"We had to squeeze down certain facilities, and we ended up having to give up the SEC. The SEC didn't leave; we had to give them up," Grimes said, noting they ended up in neighboring Pensacola. "Frankly, we had to give it up because that field will eventually become a football field. And you've got your middle school and high school teams, and we still have a soccer field but we don't have the facilities that can carry on with the SEC quality they wanted."

With that experience and the knowledge from hosting the AVCA beach volleyball championship, the area was prepared for a larger field at this year's NCAA beach volleyball championships. ESPN's broadcast exposure only further sold the area to the rest of the nation as well.

"It's really let a lot of people in this country know that Alabama has beautiful beaches, and beach volleyball for us is a sport that we're hoping to truly hang our hats on to be a permanent home for beach volleyball," Brown said.

Of course, Brown said, the coast was no stranger to national television coverage. It was the wake of the Deepwater Horizon oil spill in 2010 that led to a promising discovery.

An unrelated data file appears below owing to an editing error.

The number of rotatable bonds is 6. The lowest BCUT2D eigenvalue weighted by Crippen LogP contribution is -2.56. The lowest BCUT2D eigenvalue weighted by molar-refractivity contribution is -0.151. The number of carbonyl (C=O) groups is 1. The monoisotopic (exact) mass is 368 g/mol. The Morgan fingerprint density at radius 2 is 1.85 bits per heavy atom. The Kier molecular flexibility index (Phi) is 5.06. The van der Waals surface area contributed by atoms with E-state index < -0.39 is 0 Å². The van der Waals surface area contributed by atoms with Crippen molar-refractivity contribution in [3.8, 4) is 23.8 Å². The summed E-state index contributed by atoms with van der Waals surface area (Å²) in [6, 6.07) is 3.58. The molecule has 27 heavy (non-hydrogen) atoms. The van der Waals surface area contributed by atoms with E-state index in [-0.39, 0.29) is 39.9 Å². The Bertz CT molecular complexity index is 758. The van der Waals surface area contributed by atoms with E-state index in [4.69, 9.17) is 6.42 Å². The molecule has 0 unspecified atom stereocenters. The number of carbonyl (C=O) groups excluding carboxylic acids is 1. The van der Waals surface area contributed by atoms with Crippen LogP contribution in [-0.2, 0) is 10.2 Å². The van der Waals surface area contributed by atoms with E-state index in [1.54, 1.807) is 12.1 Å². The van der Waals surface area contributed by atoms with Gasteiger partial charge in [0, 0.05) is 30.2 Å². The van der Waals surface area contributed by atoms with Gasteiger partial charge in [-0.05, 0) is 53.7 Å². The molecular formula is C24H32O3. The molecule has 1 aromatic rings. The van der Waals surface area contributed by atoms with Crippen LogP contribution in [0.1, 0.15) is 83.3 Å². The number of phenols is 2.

"We all looked at each other and said, 'Look, our beaches are closed, nobody's coming,'" Brown recounted. "We had a number of sporting events that had been planned. They all showed up because they weren't here specifically for the beach. The beach drew them and provided them the marketing tool to get them to Gulf Shores, but sports became really important because it wasn't solely reliant on the beach."

Grimes said the sports visits can also spurn repeat business where families come back to the beach for their vacation outside of a tournament.

"People that come here for a ball tournament, know, 'Hey, I want to come back and vacation another time of year,' and they'll do that," Grimes said.

As the athletics have provided some stability throughout the year, Brown said another key factor they tout in bid proposals is the relationship between the cities and Gulf Shores | Orange Beach Sports & Events. He said though the facilities are owned, managed and operated by the cities, the sports commission's dollars can help provide added benefits to the tournaments and cover bid fees if they meet requirements.

"That unique relationship with the sports commission and the city where we provide what we feel are very high-quality sporting facilities that we maintain at a very high level and have good, quality employees that interact with the people who produce these events, the event holders and event owners who come to work with us," Brown said. "When they get here, we pretty much take care of everything for them and do our best to create an environment that is hospitable to the event organizers."

That partnership has led to all entities being on the same page, and sometimes that means not bidding on new events or letting events, like the SEC women's soccer championship, fall off the table.

"We're not going after and bidding on every event like a lot of communities that are trying to build their sports tourism," Grimes said. "We're very selective as a commission, and as the two cities, as to what we bid on because we just can't handle everything."